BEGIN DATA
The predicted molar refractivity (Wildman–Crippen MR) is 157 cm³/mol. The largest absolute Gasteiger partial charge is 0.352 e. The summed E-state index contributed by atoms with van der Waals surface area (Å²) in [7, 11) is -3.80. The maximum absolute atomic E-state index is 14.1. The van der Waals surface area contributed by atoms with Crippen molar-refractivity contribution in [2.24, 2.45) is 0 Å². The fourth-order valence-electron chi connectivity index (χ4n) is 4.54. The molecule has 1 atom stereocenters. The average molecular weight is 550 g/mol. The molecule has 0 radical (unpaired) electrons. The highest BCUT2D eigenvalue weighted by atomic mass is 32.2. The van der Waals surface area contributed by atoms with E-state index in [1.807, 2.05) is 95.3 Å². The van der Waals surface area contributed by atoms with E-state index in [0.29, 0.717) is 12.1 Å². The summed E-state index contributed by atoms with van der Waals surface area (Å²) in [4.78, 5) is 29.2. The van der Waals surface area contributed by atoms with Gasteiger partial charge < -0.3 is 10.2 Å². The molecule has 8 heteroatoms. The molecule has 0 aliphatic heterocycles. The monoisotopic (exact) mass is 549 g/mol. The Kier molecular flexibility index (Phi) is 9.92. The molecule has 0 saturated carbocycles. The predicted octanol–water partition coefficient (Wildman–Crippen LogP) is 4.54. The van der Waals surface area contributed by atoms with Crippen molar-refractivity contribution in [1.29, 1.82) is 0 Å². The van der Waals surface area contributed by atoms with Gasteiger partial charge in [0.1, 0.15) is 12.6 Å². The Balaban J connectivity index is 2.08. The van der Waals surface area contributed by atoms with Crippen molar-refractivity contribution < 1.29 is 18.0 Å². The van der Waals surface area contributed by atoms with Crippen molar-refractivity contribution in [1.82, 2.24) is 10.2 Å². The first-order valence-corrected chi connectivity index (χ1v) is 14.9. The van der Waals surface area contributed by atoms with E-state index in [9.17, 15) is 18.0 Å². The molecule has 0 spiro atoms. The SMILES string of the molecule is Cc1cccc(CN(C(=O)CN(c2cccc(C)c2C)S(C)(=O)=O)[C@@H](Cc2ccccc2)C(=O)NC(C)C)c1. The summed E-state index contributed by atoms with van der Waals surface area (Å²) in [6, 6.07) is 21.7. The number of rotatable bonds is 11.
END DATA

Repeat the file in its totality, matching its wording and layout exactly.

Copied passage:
The predicted molar refractivity (Wildman–Crippen MR) is 157 cm³/mol. The largest absolute Gasteiger partial charge is 0.352 e. The summed E-state index contributed by atoms with van der Waals surface area (Å²) in [7, 11) is -3.80. The maximum absolute atomic E-state index is 14.1. The van der Waals surface area contributed by atoms with Crippen molar-refractivity contribution in [2.24, 2.45) is 0 Å². The fourth-order valence-electron chi connectivity index (χ4n) is 4.54. The molecule has 1 atom stereocenters. The average molecular weight is 550 g/mol. The molecule has 0 radical (unpaired) electrons. The highest BCUT2D eigenvalue weighted by atomic mass is 32.2. The van der Waals surface area contributed by atoms with E-state index in [1.807, 2.05) is 95.3 Å². The van der Waals surface area contributed by atoms with E-state index in [0.29, 0.717) is 12.1 Å². The summed E-state index contributed by atoms with van der Waals surface area (Å²) in [4.78, 5) is 29.2. The van der Waals surface area contributed by atoms with Gasteiger partial charge < -0.3 is 10.2 Å². The molecule has 8 heteroatoms. The molecule has 0 aliphatic heterocycles. The monoisotopic (exact) mass is 549 g/mol. The Kier molecular flexibility index (Phi) is 9.92. The molecule has 0 saturated carbocycles. The predicted octanol–water partition coefficient (Wildman–Crippen LogP) is 4.54. The van der Waals surface area contributed by atoms with Crippen molar-refractivity contribution in [1.29, 1.82) is 0 Å². The van der Waals surface area contributed by atoms with Gasteiger partial charge in [0.1, 0.15) is 12.6 Å². The Balaban J connectivity index is 2.08. The van der Waals surface area contributed by atoms with Crippen molar-refractivity contribution < 1.29 is 18.0 Å². The van der Waals surface area contributed by atoms with Crippen molar-refractivity contribution in [1.82, 2.24) is 10.2 Å². The first-order valence-corrected chi connectivity index (χ1v) is 14.9. The van der Waals surface area contributed by atoms with E-state index in [9.17, 15) is 18.0 Å². The molecule has 0 spiro atoms. The SMILES string of the molecule is Cc1cccc(CN(C(=O)CN(c2cccc(C)c2C)S(C)(=O)=O)[C@@H](Cc2ccccc2)C(=O)NC(C)C)c1. The summed E-state index contributed by atoms with van der Waals surface area (Å²) in [6, 6.07) is 21.7. The number of rotatable bonds is 11.